Seminar – This course will consider ten works of documentary literature: Studs Terkel's Hard Times, Jean Stein and George Plimpton's Edie, Norman Mailer's The Executioner's Song, David Grossman's The Yellow Wind, Isobel Fonseca's Bury Me Standing, Iris Chang's The Rape of Nanking, Bill Buford's Among the Thugs, Mitchell Duneier's Sidewalk, David Friend's Watching the World Change, and Dave Eggers's Zeitoun.
Like most strong nonfiction books, these are mongrel works, and most of them could be described as something other than documentary literature: as memoir, long-form reportage and, in the case of Mailer's book, a "non-fiction novel." What the books have in common—what makes them documentary literature—is their authors' determination to go outside the self and to make a relatively objective document grounded in the experiences of others.
To do this, the authors use the techniques associated also with documentary work in film, television, and print journalism: they conduct interviews, sift and sort papers and other materials, venture out into the world with their central characters, and/or assume the role of the participant-observer. At the same time, they give their work an emphasis different from that of a memoir or a piece of reportage. They use literary devices to suggest that the facts in themselves have aesthetic and moral significance; they reflect openly on their relation to the material or strive to remove themselves altogether in an attempt to make the facts speak for themselves.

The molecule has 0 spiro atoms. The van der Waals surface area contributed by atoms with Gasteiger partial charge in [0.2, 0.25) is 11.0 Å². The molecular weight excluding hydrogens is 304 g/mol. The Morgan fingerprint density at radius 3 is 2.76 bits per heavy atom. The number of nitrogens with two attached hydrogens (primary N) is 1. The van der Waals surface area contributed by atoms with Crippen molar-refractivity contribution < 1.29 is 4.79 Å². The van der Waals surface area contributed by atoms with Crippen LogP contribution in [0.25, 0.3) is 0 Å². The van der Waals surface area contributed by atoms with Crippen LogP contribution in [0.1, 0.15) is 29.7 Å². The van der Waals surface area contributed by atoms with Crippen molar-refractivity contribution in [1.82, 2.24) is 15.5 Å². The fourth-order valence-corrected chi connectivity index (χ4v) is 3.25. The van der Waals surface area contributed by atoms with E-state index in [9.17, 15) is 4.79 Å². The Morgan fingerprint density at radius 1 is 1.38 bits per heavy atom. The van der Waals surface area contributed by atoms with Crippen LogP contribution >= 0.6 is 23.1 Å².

There will be at least two writing assignments.
See the Writing MFA Program page for all course information and requirements.